Covid-19 crisis: Have we reached what Winston Churchill would have called the 'end of the beginning'? – Christine Jardine
There is a date this week that would always have been significant, but in the current circumstances takes on a whole extra layer of meaning.
In May 1945 a generation celebrated the end of a bloody conflict which had torn the continent apart with a cost in lives which is still difficult to comprehend.
The relief they must have felt to have survived, mixed for so many with the overwhelming grief that their loved ones would not be amongst those coming home, is something that subsequent generations could only imagine.
And yet this May it’s possible that, perhaps for the first time, a generation will come to the 75th anniversary of that day with some understanding of what it might have meant.
That is not to suggest for a minute that the current national emergency approaches the same scale as the Second World War.
I have not been lying awake at night, as my grandmother did, worrying about two sons in the armed forces and two young daughters still at school and suffering the deadly bombings which devastated so many of our cities.
What we may now have come to understand on some scale, however, is the separation, mounting death tolls, the personal grief and concern for those tackling a now viral enemy on the front line.
But there is one other thing that we share with that generation.
When the Prime Minister returned to the national stage this week and announced that he believes the Covid-19 crisis may have passed its peak, it was the first suggestion that the light may be appearing at the end of the tunnel.
Images of South Korea as it reported no new local cases, news footage of Spain beginning to lift lockdown and Italy re-opening for business all added to the nascent optimism.
Of course, there must still be caution. We must be wary of a second wave.
But is it possible that now that spring is in full bloom we can start to look ahead?
We can make the most of that opportunity for renewal which we share with the post-war generation.
Out of that period of turmoil came the NHS, the welfare state as we know it now and economic growth.
We also have that chance to re-imagine and rebuild society for a new century.
With one priority which was not even on the radar in 1945 but now is our top target. Climate Change.
You don’t have to be an environmental specialist to have realised that the world’s carbon footprint will have been reduced dramatically over the past six weeks.
Regular readers will know that campaigning for cleaner air in Corstorphine has been a feature of my first three years as MP for Edinburgh West.
My office is on St John’s Road, one of the most polluted stretches of highway in Scotland together with Queensferry Road further north but still within my seat.
The difference just now is palpable.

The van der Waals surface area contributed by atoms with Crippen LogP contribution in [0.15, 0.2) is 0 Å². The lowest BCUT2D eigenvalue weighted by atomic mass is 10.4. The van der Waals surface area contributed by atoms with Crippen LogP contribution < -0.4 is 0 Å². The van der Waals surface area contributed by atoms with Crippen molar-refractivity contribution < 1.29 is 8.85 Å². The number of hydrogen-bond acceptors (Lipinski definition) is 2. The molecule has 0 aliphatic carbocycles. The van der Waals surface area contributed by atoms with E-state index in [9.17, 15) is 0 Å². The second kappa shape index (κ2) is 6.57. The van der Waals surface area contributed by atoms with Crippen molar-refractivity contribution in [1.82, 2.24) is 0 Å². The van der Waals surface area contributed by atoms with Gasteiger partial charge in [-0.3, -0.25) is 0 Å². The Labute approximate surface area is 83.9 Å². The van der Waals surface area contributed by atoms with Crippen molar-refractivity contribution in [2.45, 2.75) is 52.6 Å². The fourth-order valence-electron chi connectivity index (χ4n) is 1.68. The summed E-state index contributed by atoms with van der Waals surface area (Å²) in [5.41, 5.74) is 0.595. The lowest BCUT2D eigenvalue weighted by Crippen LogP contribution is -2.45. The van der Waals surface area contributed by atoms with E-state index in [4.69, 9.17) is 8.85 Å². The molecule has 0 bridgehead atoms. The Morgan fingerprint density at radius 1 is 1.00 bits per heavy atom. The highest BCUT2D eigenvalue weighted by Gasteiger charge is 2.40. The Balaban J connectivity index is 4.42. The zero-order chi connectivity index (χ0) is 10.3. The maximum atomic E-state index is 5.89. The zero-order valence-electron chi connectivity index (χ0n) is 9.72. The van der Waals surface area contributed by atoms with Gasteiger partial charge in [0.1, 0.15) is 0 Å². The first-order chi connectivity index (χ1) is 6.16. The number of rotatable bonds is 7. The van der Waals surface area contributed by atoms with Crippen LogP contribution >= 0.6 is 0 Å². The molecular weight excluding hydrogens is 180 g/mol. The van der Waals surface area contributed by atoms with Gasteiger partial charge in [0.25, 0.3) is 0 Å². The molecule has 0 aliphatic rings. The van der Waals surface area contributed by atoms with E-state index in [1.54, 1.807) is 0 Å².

Living in Corstorphine, I have begun to walk our puppy along St John’s Road some days and the air quality is, I believe, considerably better.
And it’s not just here. There have been reports from all over the world of people who suffer from asthma finding their breathing much easier.
There have been an estimated 11,000 fewer deaths from pollution in the UK and across Europe than is normal for this time of year.
And there have been fewer preterm births.
Our wildlife and nature are also adapting with animals spotted in areas closer to towns and in new locations.
But perhaps the most astonishing thing is what appears to be happening with the ozone layer.
It is not a direct consequence, but the past two months has coincided with the closing of the hole in the ozone layer over the Antarctic.
Scientists say that although it is not related it does show what is possible. The ozone layer can be healed.
Perhaps it is the years-old ban on CFCs, but it is recovering slowly.
As we begin to look increasingly towards moving out of lockdown, we have to hold on to what we gain from this as much as recognise what we have lost or needs repaired.
Many of us have changed aspects of our own lives, taken up a new hobby or returned to an old one.
I have rediscovered the joys of cooking, walking the dog or just strumming my guitar.
On the wider stage, we have a chance to balance the unexpected progress that lockdown has allowed us to make on pollution, with the need to get the economy moving again.
In Edinburgh, May is often a time when the city’s population begins to divide into those who relish the tourist influx with the Royal Highland Show and the Festivals, and those who dread them.
For many, they mean extra traffic, crowded streets, endless delays.
But for many more, they are their lifeblood.
Neither will happen this year.
The organisers of the Festival say they hope to have some visual presence and, if circumstances allow, some grassroots community events.
Over seven decades we have seen the event develop and grow. Could that improvised development become a future feature?
We will not know for a while but it may be typical of the many things which will adapt in a way that we cannot anticipate.
We still have a long way to go before we can claim to have beaten Covid-19 and can start that renewal.
But I couldn’t help but wonder this week if, when the Prime Minister was addressing the latest developments on the fight against Covid-19, a phrase from his hero Churchill might be in his mind.
Perhaps we have reached the “end of the beginning”.
Christine Jardine is the Scottish Liberal Democrat MP for Edinburgh West
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